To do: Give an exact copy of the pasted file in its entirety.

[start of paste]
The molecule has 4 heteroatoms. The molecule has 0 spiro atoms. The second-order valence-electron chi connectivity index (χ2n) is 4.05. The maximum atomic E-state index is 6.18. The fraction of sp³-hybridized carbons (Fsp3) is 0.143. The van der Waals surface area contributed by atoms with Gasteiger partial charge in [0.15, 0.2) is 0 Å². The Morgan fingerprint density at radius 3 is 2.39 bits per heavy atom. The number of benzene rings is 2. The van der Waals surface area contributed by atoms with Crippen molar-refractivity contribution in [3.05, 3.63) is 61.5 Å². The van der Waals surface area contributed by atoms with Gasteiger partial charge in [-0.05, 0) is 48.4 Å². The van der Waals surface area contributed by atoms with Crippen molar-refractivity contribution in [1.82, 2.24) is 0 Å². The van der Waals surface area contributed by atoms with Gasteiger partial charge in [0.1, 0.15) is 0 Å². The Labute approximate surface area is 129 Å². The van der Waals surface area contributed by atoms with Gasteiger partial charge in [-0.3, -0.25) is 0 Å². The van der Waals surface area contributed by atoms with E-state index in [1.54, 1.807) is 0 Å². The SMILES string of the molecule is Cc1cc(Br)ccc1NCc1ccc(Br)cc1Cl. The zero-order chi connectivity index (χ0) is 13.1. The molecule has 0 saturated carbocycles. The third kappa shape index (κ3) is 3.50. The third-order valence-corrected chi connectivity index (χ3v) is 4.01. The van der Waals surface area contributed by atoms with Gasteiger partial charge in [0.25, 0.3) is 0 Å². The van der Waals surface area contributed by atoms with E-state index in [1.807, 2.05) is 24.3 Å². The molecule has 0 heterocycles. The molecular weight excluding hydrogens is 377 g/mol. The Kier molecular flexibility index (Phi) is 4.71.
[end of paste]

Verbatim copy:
The molecule has 4 heteroatoms. The molecule has 0 spiro atoms. The second-order valence-electron chi connectivity index (χ2n) is 4.05. The maximum atomic E-state index is 6.18. The fraction of sp³-hybridized carbons (Fsp3) is 0.143. The van der Waals surface area contributed by atoms with Gasteiger partial charge in [0.15, 0.2) is 0 Å². The Morgan fingerprint density at radius 3 is 2.39 bits per heavy atom. The number of benzene rings is 2. The van der Waals surface area contributed by atoms with Crippen molar-refractivity contribution in [3.05, 3.63) is 61.5 Å². The van der Waals surface area contributed by atoms with Gasteiger partial charge in [-0.05, 0) is 48.4 Å². The van der Waals surface area contributed by atoms with Crippen molar-refractivity contribution in [1.82, 2.24) is 0 Å². The van der Waals surface area contributed by atoms with Gasteiger partial charge in [0.1, 0.15) is 0 Å². The Labute approximate surface area is 129 Å². The van der Waals surface area contributed by atoms with Gasteiger partial charge in [-0.3, -0.25) is 0 Å². The van der Waals surface area contributed by atoms with E-state index in [1.54, 1.807) is 0 Å². The SMILES string of the molecule is Cc1cc(Br)ccc1NCc1ccc(Br)cc1Cl. The zero-order chi connectivity index (χ0) is 13.1. The molecule has 0 saturated carbocycles. The third kappa shape index (κ3) is 3.50. The third-order valence-corrected chi connectivity index (χ3v) is 4.01. The van der Waals surface area contributed by atoms with Gasteiger partial charge in [0.25, 0.3) is 0 Å². The van der Waals surface area contributed by atoms with E-state index in [1.807, 2.05) is 24.3 Å². The molecule has 0 heterocycles. The molecular weight excluding hydrogens is 377 g/mol. The Kier molecular flexibility index (Phi) is 4.71.